It’s the season of front yard lemonade stands. Campfire s’mores and fireflies. My mom calls it “deep summer,” a name I love.
My mother herself heralded deep summer’s arrival last Saturday after seeing some entrepreneurial youth at one of the aforementioned lemonade establishments. So it’s officially here, folks. Enjoy it while it lasts.
I got together with some old friends this weekend and we mused about the paradox of summer plans. The possibilities for fun are seemingly endless: festivals, camping trips, boats and the beach, baseball games, family reunions and gatherings of friends. But you only have 12 weeks to do it all, so it feels a little like you’re at the starting gate: ready, set, RELAX!
I’m a pretty staunch supporter of keeping a little unstructured free time in one’s schedule. I love the rare day when I can sit and think or read, cook, maybe spend some time weeding the garden — whatever moves me in the moment.
Still, I find myself trying to cram it in until keeping track of all the fun our family is about to have is enough to make my head spin. This year I reached new heights, throwing out my aversion for planning long enough to invite a group of friends out to the Lindgren farm.
We’d spent a summer living in the old farmhouse in our early 20s. It was a season of adventure, of stargazing and talking about our dreams for the future, then fighting over who didn’t do their dishes.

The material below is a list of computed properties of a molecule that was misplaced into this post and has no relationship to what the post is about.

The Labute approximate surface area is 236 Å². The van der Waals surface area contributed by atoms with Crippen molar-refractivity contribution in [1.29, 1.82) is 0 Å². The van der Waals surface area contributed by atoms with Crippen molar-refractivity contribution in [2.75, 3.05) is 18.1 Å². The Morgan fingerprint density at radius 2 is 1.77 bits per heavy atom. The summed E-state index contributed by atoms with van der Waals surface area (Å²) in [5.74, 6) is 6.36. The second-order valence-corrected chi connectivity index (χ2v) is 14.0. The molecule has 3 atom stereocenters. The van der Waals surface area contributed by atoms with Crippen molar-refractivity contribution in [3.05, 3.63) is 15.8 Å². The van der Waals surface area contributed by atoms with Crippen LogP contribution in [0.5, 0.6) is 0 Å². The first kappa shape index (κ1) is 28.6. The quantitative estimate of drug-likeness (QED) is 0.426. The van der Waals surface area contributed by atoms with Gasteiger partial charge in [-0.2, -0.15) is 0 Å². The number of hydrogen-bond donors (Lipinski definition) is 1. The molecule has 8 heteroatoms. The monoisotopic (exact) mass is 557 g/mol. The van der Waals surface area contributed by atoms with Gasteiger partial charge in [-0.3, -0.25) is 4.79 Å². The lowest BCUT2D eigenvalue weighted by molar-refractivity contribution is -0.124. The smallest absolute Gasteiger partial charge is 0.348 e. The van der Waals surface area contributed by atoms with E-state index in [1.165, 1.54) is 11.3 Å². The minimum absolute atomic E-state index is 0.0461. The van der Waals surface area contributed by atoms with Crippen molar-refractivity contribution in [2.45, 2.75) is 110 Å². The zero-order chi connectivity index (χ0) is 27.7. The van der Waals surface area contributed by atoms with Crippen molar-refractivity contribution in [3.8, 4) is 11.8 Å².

These days, as you might’ve guessed, we never see each other. I wanted to change that. Plus, I thought it would be fun for them to return to the house now that the avocado green carpet is gone from the living room.
Making plans for a group, it turns out, is a lot like making your own plans. Just multiply the level of stress and communication by five. Setting a date alone seemed an exercise in futility. Still, we found a day when more than half of us could be there. We ate, we boated, we built a campfire and made s’mores.
And that’s the thing. Once you’re in the moment, be it the beach or roasting a marshmallow, the work it took to get there suddenly vanishes to the far reaches of your memory. You sink in and relax, then hear yourself say, “We should do this again next year.”
And even though you’ll probably regret saying those words in 360 days, for now you really mean it.
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